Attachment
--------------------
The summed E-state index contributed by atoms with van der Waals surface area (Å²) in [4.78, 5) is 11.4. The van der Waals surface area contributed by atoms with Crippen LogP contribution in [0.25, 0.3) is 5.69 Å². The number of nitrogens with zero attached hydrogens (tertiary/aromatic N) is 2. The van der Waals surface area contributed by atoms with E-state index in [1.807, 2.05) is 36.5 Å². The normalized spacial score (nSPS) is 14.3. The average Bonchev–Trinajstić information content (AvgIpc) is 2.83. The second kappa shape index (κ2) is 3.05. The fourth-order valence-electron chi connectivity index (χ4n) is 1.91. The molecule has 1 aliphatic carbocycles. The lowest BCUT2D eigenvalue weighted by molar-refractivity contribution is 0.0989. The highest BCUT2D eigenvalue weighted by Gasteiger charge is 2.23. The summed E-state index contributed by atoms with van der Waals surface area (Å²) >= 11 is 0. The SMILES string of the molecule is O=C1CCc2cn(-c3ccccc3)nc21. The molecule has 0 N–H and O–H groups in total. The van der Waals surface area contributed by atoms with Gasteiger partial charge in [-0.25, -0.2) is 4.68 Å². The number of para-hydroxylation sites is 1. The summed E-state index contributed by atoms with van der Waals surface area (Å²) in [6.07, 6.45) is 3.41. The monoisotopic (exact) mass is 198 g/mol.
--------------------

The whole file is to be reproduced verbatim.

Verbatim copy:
The summed E-state index contributed by atoms with van der Waals surface area (Å²) in [4.78, 5) is 11.4. The van der Waals surface area contributed by atoms with Crippen LogP contribution in [0.25, 0.3) is 5.69 Å². The number of nitrogens with zero attached hydrogens (tertiary/aromatic N) is 2. The van der Waals surface area contributed by atoms with E-state index in [1.807, 2.05) is 36.5 Å². The normalized spacial score (nSPS) is 14.3. The average Bonchev–Trinajstić information content (AvgIpc) is 2.83. The second kappa shape index (κ2) is 3.05. The fourth-order valence-electron chi connectivity index (χ4n) is 1.91. The molecule has 1 aliphatic carbocycles. The lowest BCUT2D eigenvalue weighted by molar-refractivity contribution is 0.0989. The highest BCUT2D eigenvalue weighted by Gasteiger charge is 2.23. The summed E-state index contributed by atoms with van der Waals surface area (Å²) >= 11 is 0. The SMILES string of the molecule is O=C1CCc2cn(-c3ccccc3)nc21. The molecule has 0 N–H and O–H groups in total. The van der Waals surface area contributed by atoms with Gasteiger partial charge in [-0.25, -0.2) is 4.68 Å². The number of para-hydroxylation sites is 1. The summed E-state index contributed by atoms with van der Waals surface area (Å²) in [6.07, 6.45) is 3.41. The monoisotopic (exact) mass is 198 g/mol.